Learning Aims:
  • Developing a concept map to realize the richness of sound as well in terms of physics as well in terms of everyday life
  • Triggering student’s’ interest and curiosity about sound
Laptop/data projector, or Overhead projector/acetate, or Whiteboard/marker
Suggestions for use:

Let students shut their eyes and be still and silent for 3 minutes. Tell them to concentrate on what they hear. Have students open their eyes and list the sounds they heard. Then, together with the students, develop a concept map to ascertain student’s prior knowledge and to gain information regarding misconceptions students may have in relation to the topic of sound.

While doing this allow students to collectively give their opinions on what they know about sound, each time writing up the ideas onto the concept map. Try to group similar terms or ideas together so that by the end of the class discussion you have a concept map with a structure, which will relate to the series of lessons that you will teach on this topic. Allow students, as a group, to tell you all they know about sound. There may be some idea’s missing from your concept map that you intend to cover in the lessons, or ideas that you feel students may have just forgotten about. Ask probing and guiding questions to get students to think about and come up with the ideas that relate to content but are missing in the concept map.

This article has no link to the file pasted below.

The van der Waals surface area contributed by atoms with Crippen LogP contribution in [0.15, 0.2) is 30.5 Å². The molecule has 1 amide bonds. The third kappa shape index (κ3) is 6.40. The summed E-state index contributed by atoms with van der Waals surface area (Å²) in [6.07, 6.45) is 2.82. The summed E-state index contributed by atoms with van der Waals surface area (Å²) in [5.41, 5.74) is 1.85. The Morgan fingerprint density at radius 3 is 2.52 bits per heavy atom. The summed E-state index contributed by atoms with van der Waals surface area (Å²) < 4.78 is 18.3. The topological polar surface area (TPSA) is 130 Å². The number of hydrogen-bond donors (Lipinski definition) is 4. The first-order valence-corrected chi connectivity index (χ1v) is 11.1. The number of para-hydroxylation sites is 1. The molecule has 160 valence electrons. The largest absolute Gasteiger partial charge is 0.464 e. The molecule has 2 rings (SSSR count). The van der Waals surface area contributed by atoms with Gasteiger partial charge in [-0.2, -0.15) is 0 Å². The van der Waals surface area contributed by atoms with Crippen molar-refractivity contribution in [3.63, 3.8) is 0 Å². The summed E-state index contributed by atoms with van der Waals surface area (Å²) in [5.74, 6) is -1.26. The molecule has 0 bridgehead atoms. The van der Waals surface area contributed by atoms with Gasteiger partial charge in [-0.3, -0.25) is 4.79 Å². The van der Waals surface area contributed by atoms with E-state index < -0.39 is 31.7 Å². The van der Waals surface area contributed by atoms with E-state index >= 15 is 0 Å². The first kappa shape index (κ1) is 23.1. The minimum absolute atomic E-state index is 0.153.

Possible questions:
  • What do you know about sound?
  • What makes a sound loud/soft?
  • What was the loudest sound ever heard?
  • What makes a sound pleasant/unpleasant?
  • What makes a sound high/low?
  • How do you think sound travels?
  • How do we hear sounds?
  • How do blind people use sounds “to see”?
  • How do music and noise differ?
  • How do musical instruments make their sounds?